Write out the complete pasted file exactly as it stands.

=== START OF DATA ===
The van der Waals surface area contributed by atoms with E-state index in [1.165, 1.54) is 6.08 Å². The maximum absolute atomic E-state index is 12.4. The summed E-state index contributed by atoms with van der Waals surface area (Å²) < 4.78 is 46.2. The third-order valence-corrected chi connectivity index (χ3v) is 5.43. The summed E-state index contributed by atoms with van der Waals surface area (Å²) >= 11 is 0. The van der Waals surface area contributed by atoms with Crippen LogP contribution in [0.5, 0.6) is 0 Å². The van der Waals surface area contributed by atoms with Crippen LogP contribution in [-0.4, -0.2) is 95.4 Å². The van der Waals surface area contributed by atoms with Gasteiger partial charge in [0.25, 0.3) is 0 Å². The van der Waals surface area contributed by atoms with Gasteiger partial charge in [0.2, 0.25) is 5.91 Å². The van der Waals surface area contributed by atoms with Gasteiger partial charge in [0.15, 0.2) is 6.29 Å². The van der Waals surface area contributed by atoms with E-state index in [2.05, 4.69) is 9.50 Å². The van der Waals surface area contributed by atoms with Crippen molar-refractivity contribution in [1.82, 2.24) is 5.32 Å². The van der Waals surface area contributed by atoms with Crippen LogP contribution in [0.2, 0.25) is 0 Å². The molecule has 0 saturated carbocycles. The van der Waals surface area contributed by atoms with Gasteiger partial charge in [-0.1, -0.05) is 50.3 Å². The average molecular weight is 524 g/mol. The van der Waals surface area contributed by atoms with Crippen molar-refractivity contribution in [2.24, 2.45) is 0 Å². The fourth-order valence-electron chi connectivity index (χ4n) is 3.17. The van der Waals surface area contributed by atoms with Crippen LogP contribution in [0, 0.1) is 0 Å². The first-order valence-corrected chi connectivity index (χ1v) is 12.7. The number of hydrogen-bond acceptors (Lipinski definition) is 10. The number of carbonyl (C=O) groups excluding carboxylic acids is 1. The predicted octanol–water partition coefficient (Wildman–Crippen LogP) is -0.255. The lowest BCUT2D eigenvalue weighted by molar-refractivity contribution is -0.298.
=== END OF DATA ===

The van der Waals surface area contributed by atoms with E-state index in [1.165, 1.54) is 6.08 Å². The maximum absolute atomic E-state index is 12.4. The summed E-state index contributed by atoms with van der Waals surface area (Å²) < 4.78 is 46.2. The third-order valence-corrected chi connectivity index (χ3v) is 5.43. The summed E-state index contributed by atoms with van der Waals surface area (Å²) >= 11 is 0. The van der Waals surface area contributed by atoms with Crippen LogP contribution in [0.5, 0.6) is 0 Å². The van der Waals surface area contributed by atoms with Crippen LogP contribution in [-0.4, -0.2) is 95.4 Å². The van der Waals surface area contributed by atoms with Gasteiger partial charge in [0.25, 0.3) is 0 Å². The van der Waals surface area contributed by atoms with Gasteiger partial charge in [0.2, 0.25) is 5.91 Å². The van der Waals surface area contributed by atoms with Gasteiger partial charge in [0.15, 0.2) is 6.29 Å². The van der Waals surface area contributed by atoms with E-state index in [2.05, 4.69) is 9.50 Å². The van der Waals surface area contributed by atoms with Crippen molar-refractivity contribution in [1.82, 2.24) is 5.32 Å². The van der Waals surface area contributed by atoms with Crippen LogP contribution in [0.2, 0.25) is 0 Å². The molecule has 0 saturated carbocycles. The van der Waals surface area contributed by atoms with Gasteiger partial charge in [-0.1, -0.05) is 50.3 Å². The average molecular weight is 524 g/mol. The van der Waals surface area contributed by atoms with Crippen molar-refractivity contribution in [2.24, 2.45) is 0 Å². The fourth-order valence-electron chi connectivity index (χ4n) is 3.17. The van der Waals surface area contributed by atoms with Crippen LogP contribution in [0, 0.1) is 0 Å². The first-order valence-corrected chi connectivity index (χ1v) is 12.7. The number of hydrogen-bond acceptors (Lipinski definition) is 10. The number of carbonyl (C=O) groups excluding carboxylic acids is 1. The predicted octanol–water partition coefficient (Wildman–Crippen LogP) is -0.255. The lowest BCUT2D eigenvalue weighted by molar-refractivity contribution is -0.298.